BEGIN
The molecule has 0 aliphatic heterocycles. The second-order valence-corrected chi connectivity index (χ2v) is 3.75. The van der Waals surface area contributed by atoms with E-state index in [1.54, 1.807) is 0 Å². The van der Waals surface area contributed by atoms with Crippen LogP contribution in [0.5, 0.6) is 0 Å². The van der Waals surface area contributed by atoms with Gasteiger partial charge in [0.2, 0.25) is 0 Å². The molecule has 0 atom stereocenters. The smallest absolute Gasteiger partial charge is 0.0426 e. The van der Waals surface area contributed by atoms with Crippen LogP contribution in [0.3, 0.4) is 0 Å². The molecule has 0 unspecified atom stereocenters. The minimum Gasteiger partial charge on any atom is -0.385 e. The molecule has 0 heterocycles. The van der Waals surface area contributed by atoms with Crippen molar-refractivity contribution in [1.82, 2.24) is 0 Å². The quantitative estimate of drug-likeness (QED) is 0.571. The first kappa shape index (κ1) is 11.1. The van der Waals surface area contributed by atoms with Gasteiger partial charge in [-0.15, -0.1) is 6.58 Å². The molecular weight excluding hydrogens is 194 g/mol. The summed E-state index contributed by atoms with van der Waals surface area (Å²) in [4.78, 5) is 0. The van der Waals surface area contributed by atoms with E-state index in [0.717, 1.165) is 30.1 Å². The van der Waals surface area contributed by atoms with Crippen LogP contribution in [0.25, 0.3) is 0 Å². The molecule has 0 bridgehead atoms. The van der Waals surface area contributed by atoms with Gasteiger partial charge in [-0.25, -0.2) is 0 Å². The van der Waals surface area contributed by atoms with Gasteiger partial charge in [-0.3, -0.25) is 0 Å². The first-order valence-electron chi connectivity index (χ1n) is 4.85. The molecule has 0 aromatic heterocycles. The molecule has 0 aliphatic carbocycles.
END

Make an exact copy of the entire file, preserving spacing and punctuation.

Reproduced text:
The molecule has 0 aliphatic heterocycles. The second-order valence-corrected chi connectivity index (χ2v) is 3.75. The van der Waals surface area contributed by atoms with E-state index in [1.54, 1.807) is 0 Å². The van der Waals surface area contributed by atoms with Crippen LogP contribution in [0.5, 0.6) is 0 Å². The van der Waals surface area contributed by atoms with Gasteiger partial charge in [0.2, 0.25) is 0 Å². The molecule has 0 atom stereocenters. The smallest absolute Gasteiger partial charge is 0.0426 e. The van der Waals surface area contributed by atoms with Crippen LogP contribution in [0.3, 0.4) is 0 Å². The molecule has 0 unspecified atom stereocenters. The minimum Gasteiger partial charge on any atom is -0.385 e. The molecule has 0 heterocycles. The van der Waals surface area contributed by atoms with Crippen molar-refractivity contribution in [1.82, 2.24) is 0 Å². The quantitative estimate of drug-likeness (QED) is 0.571. The first kappa shape index (κ1) is 11.1. The van der Waals surface area contributed by atoms with Gasteiger partial charge in [-0.15, -0.1) is 6.58 Å². The molecular weight excluding hydrogens is 194 g/mol. The summed E-state index contributed by atoms with van der Waals surface area (Å²) in [4.78, 5) is 0. The van der Waals surface area contributed by atoms with E-state index in [0.717, 1.165) is 30.1 Å². The van der Waals surface area contributed by atoms with Crippen LogP contribution in [0.25, 0.3) is 0 Å². The molecule has 0 bridgehead atoms. The van der Waals surface area contributed by atoms with Gasteiger partial charge in [-0.25, -0.2) is 0 Å². The van der Waals surface area contributed by atoms with Gasteiger partial charge in [-0.3, -0.25) is 0 Å². The first-order valence-electron chi connectivity index (χ1n) is 4.85. The molecule has 0 aromatic heterocycles. The molecule has 0 aliphatic carbocycles.